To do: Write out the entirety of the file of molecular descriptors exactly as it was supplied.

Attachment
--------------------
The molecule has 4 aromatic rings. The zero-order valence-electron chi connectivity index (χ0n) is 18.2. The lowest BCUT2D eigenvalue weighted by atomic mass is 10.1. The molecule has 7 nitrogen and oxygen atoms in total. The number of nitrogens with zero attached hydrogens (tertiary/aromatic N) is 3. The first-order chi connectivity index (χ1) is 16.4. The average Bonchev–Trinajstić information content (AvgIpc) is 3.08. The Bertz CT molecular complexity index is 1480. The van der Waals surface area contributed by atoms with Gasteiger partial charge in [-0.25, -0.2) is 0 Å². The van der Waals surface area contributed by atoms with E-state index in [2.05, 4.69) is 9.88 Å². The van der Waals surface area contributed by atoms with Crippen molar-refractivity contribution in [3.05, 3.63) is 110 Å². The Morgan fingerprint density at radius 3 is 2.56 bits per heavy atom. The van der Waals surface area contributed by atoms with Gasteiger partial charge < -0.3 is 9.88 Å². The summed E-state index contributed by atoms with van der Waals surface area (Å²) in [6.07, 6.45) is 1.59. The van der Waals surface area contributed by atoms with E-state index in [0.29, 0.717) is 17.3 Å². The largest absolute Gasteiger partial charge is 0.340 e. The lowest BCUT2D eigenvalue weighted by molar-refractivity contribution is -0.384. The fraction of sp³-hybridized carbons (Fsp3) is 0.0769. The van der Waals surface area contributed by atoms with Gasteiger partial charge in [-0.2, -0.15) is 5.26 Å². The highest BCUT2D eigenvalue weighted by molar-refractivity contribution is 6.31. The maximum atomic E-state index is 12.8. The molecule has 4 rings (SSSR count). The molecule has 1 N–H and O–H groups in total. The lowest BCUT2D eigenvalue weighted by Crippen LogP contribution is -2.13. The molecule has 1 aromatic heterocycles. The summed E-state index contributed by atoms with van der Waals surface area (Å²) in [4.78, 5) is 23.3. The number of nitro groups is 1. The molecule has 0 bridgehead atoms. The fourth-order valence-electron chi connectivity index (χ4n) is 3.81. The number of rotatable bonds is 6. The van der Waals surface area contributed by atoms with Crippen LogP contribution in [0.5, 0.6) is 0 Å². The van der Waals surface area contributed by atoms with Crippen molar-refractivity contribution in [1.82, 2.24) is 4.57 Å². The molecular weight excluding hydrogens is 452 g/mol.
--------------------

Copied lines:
The molecule has 4 aromatic rings. The zero-order valence-electron chi connectivity index (χ0n) is 18.2. The lowest BCUT2D eigenvalue weighted by atomic mass is 10.1. The molecule has 7 nitrogen and oxygen atoms in total. The number of nitrogens with zero attached hydrogens (tertiary/aromatic N) is 3. The first-order chi connectivity index (χ1) is 16.4. The average Bonchev–Trinajstić information content (AvgIpc) is 3.08. The Bertz CT molecular complexity index is 1480. The van der Waals surface area contributed by atoms with Gasteiger partial charge in [-0.25, -0.2) is 0 Å². The van der Waals surface area contributed by atoms with E-state index in [2.05, 4.69) is 9.88 Å². The van der Waals surface area contributed by atoms with Crippen molar-refractivity contribution in [3.05, 3.63) is 110 Å². The Morgan fingerprint density at radius 3 is 2.56 bits per heavy atom. The van der Waals surface area contributed by atoms with Gasteiger partial charge < -0.3 is 9.88 Å². The summed E-state index contributed by atoms with van der Waals surface area (Å²) in [6.07, 6.45) is 1.59. The van der Waals surface area contributed by atoms with E-state index in [0.29, 0.717) is 17.3 Å². The largest absolute Gasteiger partial charge is 0.340 e. The lowest BCUT2D eigenvalue weighted by molar-refractivity contribution is -0.384. The fraction of sp³-hybridized carbons (Fsp3) is 0.0769. The van der Waals surface area contributed by atoms with Gasteiger partial charge in [-0.2, -0.15) is 5.26 Å². The highest BCUT2D eigenvalue weighted by molar-refractivity contribution is 6.31. The maximum atomic E-state index is 12.8. The molecule has 4 rings (SSSR count). The molecule has 1 N–H and O–H groups in total. The lowest BCUT2D eigenvalue weighted by Crippen LogP contribution is -2.13. The molecule has 1 aromatic heterocycles. The summed E-state index contributed by atoms with van der Waals surface area (Å²) in [4.78, 5) is 23.3. The number of nitro groups is 1. The molecule has 0 bridgehead atoms. The fourth-order valence-electron chi connectivity index (χ4n) is 3.81. The number of rotatable bonds is 6. The van der Waals surface area contributed by atoms with Crippen LogP contribution in [0.5, 0.6) is 0 Å². The van der Waals surface area contributed by atoms with Crippen molar-refractivity contribution in [1.82, 2.24) is 4.57 Å². The molecular weight excluding hydrogens is 452 g/mol.